P.S. We did eventually get to the hotel. We did what any sane person would do…we asked for directions.
March 10, 2010
Brad Kolar is one of the brightest guys I know. He and I worked together in Accenture back in the mid-90′s. He has been a contributor to all of my books. And now he is the co-author of a fascinating book called “The Brain Advantage. ” I had the privilege of receiving a review copy and loved it so much, I provided an endorsement.
“For years, experts have been teaching leaders so-called soft skills. To date, there has only been anecdotal evidence to support their theories. Finally, The Brain Advantage turns these theories into hard science. Anyone with half a brain would buy copies for their entire organization.”
Recently I interviewed Brad for a podcast. What you will hear are 40 minutes of fascinating dialogue about the brain, leadership, and innovation. By better understanding the brain, you can help unleash the full creative potential of your organization.
Stream the interview…
June 15, 2009
“One can’t stand forever on the shore. At some point, filled with indecision, skepticism, reservation and doubt, you either jump in or concede that life is forever elsewhere” – Arthur Miller
January 27, 2009
This may seem like an odd blog entry, but it has been the topic of conversation over many dinners recently.
Although we are taught from a young age that being self-centered is a bad thing, I think that more people would benefit from being this way. Let me explain.
To start off, I am not suggesting that people should be selfish. I think of selfish as being “exclusively concerned with oneself.”
Being self-centered – in my opinion – is entirely different.
Centering is what you base your life on.
My parents are children-centered. For them, my sister and I are the most important part of their life. They live vicariously through us.
I have friends who are spouse-centered. They do everything in their power to please their partner.
Too many of my friends are work-centered. Their job is the most important aspect in their life. They get meaning from their career. It is no surprise that men are twice as likely to die during their first five years of retirement, than they are prior to retirement.
Others are service-centered. They give their lives to charity and others. They sacrifice their own well-being in the name of contribution. Oprah may fall into this category. One of the reasons she claims she put on all of her weight is that she did not spend enough time taking care of herself.
Which leads us to the benefits of self-centering.
Throughout your life, there is only one constant. You. Your children may pass away before you do. Your spouse may, in spite of all of your loving, leave you. Your job (as many people are finding out) is only temporary. Even service to others can be fraught with challenges. If you center on someone or something else, you may be giving up control of your life.
Only YOU will be around for as long as you live.
Therefore, instead of centering your life on someone or something that may not be around as long as you, maybe you should try being self-centered. This gives you some level of stability in an unpredictable world. Even the Merriam-Webster dictionary definition – “independent of outside force or influence” – supports this notion.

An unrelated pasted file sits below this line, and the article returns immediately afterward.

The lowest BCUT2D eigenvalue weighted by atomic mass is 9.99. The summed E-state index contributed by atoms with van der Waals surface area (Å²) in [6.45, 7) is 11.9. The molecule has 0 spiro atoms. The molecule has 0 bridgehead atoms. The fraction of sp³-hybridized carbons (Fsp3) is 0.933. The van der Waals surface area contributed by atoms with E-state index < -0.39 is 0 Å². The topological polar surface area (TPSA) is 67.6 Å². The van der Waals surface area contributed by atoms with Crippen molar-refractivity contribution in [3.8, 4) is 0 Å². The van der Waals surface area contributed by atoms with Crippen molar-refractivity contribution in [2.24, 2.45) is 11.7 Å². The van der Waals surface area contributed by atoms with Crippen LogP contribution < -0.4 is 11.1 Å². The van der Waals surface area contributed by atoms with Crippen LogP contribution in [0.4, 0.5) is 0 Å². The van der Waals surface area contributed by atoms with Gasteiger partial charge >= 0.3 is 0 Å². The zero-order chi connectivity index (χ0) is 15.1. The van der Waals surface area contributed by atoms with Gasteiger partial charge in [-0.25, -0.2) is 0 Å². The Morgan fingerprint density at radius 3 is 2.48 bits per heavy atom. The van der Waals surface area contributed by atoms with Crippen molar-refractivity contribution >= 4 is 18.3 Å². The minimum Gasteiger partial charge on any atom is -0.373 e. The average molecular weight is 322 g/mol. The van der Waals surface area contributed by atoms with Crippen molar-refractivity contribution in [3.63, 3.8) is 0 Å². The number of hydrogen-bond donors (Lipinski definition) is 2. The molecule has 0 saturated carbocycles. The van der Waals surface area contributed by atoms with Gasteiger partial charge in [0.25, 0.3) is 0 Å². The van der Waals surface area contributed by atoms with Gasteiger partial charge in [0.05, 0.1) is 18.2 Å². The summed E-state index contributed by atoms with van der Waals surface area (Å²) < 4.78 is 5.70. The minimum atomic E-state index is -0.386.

Anyone who has flown on a plane has heard the flight attendant say, “If the plane loses oxygen pressure for any reason, the oxygen masks will drop down out of the small overhead compartment. If you are seated next to someone who might need some assistance, you should put your own mask on first, and then breathe normally as you assist the other person.”
Take care of yourself first. Be centered. Be grounded. Take control of your life and don’t get derailed by circumstances around you.
Being self-centered is NOT the same as being selfish. Those who are self-centered are NOT narcissistic, hedonistic, or self-absorbed. Because self-centered individuals are more grounded, they are able to give even more to others. They have the potential to be even more generous and to make even greater contributions.
In some respects, this is in line with Maslow’s Hierarchy of Needs (pictured above). Self-actualization (which is where I put self-centering) is the highest level, higher than esteem, love/belonging, safety and physiological needs. Interestingly, creativity is listed under self-actualization.
What do you think?
P.S. Some may argue a more theological perspective. For example, Stephen Covey (of the 7 Habits fame) authored, “The Divine Center: Why We Need a Life Centered on God and Christ and How We Attain It.” As I try to avoid religion and politics in this blog, I’ll leave this discussion for another time.
February 22, 2007
“How can someone be goal-free when they have obligations?” This is a great question and one of the most frequently asked in regards to leading a goal-free lifestyle. The essence of Goal-Free Living is about being present and having the life you want now. But when you have obligations, it may often appear necessary to sacrifice present moment happiness in order to satisfy established commitments. Fortunately, this is not true. You simply need to shift your relationship to commitments by using three simple concepts.
- External Integrity vs Internal Integrity
- Positions vs Interests
- Choosing When You Have Only One Option
External Integrity vs Internal Integrity